Lawsuit averted over nativity scene at the Harrison Co. Courthou - - The News for South Mississippi

Lawsuit averted over nativity scene at the Harrison Co. Courthouse

This is the new sign posted inside the Harrison County Courthouse. (Photo source: WLOX News) This is the new sign posted inside the Harrison County Courthouse. (Photo source: WLOX News)

Harrison County doesn't have to worry about getting sued over a nativity scene at the Harrison County Courthouse because of a new display that's been put up by the American Humanist Association.

The sign reads, "Happy Holidays from Mississippi Gulf Coast Humanist, Atheist and Free Thinkers Association." It's on display in the Harrison County Courthouse just a few weeks after a humanist group threatened to sue the county if the nativity scene wasn't removed. Ronald Parker of Gulfport didn't want to see the nativity taken away and also believes the sign has a right to be displayed.

"I don't like that sign, but I can't stop them from putting it there," said Parker. "I don't have to look at it just like they don't have to look at that."

The group threatening a lawsuit sent out a news release Tuesday claiming victory. As a result of the sign being allowed in the courthouse by county officials, they won't be suing.

Attorney for the Harrison County Board of Supervisors, Tim Holleman, said the sign being displayed wasn't the result of a comprise, but the county simply granted a request for the sign to be put up.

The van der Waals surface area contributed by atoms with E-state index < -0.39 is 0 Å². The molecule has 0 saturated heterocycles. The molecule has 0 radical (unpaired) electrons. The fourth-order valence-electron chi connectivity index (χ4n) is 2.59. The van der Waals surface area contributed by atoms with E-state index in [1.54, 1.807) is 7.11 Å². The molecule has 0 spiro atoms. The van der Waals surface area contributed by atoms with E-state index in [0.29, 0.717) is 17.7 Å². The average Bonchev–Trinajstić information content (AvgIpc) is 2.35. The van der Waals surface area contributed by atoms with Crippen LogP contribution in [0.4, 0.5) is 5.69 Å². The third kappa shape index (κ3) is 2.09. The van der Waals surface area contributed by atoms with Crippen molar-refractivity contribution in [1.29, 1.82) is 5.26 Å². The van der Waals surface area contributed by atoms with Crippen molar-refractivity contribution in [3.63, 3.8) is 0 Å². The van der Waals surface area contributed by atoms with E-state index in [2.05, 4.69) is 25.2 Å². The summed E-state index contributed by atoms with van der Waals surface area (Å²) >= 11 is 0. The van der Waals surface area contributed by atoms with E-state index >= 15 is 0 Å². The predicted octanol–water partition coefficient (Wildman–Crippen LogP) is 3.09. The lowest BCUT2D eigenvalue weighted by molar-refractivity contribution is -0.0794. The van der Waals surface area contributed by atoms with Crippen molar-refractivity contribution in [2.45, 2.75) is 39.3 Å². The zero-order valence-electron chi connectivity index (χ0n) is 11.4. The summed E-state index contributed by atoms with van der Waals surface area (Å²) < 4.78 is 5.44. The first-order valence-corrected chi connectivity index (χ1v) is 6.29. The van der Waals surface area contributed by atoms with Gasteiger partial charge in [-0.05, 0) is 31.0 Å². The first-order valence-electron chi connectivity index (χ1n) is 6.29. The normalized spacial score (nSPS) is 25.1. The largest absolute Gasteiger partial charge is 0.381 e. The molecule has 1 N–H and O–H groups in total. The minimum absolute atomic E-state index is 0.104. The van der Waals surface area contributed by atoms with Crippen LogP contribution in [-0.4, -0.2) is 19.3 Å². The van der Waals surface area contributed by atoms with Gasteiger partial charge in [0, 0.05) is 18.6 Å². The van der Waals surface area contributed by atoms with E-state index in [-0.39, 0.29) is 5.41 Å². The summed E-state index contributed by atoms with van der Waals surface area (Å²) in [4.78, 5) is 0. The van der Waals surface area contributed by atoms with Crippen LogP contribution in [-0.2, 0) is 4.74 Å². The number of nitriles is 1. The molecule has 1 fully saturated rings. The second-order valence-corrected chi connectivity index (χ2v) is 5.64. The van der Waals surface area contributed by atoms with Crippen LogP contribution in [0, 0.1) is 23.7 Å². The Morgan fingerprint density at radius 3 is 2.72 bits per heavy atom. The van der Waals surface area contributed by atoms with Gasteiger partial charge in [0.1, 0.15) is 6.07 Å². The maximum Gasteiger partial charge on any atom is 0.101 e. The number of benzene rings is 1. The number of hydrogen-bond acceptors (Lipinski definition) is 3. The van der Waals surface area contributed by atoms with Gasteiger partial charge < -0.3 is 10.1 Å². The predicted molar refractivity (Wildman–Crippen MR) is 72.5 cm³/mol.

"It certainly was not done because of their threat," said Holleman. "The courthouse is as I said before, a place where all citizens can express their views and beliefs."

Holleman added the county would welcome any group to express holiday greetings.

"Holiday beliefs whatever they might be are not offensive and as long as they're not offensive they'll be permitted to do so," said Holleman.

While Karibbean Jackson of Gulfport doesn't find the displays offensive, she doesn't think either is necessary.

"I think if they wanted to take that down they shouldn't have put this up," said Jackson. "Why not just take all of it down and then we wouldn't have these problems."

Holleman said other religious displays could be put up in the courthouse, but with a condition.

"If it became disruptive of the county business then there would have to be a policy developed to keep it from being disruptive of the county business," said Holleman. "The county courthouse is there for the citizens to conduct business of all faiths and non-faiths."

The statement released by the humanist group threatening the lawsuit said they hope that county officials will continue to grant equal access to other non-Christian groups.

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